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Sean Kelly is delighted to announce a major exhibition of photographs by Robert Mapplethorpe. The exhibition, which opens on July 1st will continue through August 12th, and coincides with an exhibition at the Solomon R. Guggenheim Museum, Robert Mapplethorpe and the Classical Tradition: Photographs and Mannerist Prints, which also opens July 1st and continues through August 24th.

This exhibition of nearly 60 images reveals Mapplethorpe's work through a radically fresh interpretation. The selection of silver gelatin prints represents several areas of Mapplethorpe's aesthetic interests including; still lifes, portraits, figure studies, body fragments and classical statues which facilitate the unique opportunity to see Mapplethorpe's work through the matrix of Neoclassicism. A style of the late 18th century, Neoclassicism was exemplified by Jacques-Louis David's paintings and the sculptures of Antonio Canova. Neoclassical artists, in homage to the Greek and Roman Classical tradition, crystallized their subject matter to a pure, harmonious form with a sober clarity and a subdued sense of color. The static, rigorous frontal view of a figure in the shallow picture plane of Neoclassical practice was often also utilized by Mapplethorpe, with striking and beautiful results. Mapplethorpe's photographs exemplify classical ideals of form and proportion with their controlled relationships between light and shadow, balance and asymmetry, beauty and obscenity, while at the same time clearly reflecting both a Classical and highly contemporary interest in the human body.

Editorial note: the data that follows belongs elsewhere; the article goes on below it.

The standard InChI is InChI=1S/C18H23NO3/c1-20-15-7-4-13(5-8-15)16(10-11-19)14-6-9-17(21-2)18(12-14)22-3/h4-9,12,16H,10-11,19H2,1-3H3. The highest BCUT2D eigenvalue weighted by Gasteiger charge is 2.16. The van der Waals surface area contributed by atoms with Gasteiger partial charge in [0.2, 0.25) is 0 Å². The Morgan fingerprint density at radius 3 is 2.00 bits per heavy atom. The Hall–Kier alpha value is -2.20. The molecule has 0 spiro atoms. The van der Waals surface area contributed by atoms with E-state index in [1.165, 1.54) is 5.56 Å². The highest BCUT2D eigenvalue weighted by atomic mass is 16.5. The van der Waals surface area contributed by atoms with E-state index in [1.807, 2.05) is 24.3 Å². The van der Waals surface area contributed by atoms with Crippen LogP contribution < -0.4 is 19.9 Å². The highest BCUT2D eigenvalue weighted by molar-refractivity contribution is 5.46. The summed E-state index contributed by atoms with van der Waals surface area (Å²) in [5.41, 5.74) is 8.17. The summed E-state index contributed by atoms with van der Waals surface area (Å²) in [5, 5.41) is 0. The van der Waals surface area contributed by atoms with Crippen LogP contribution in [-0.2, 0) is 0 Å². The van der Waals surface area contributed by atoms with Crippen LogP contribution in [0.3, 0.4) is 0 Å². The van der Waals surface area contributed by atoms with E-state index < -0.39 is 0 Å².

Since Mapplethorpe's untimely death in 1989, his work has been the subject of numerous exhibitions in museums throughout the world, including several major traveling retrospectives. His work is widely collected, and he is unquestionably considered to be one of the most important photographers of the twentieth century.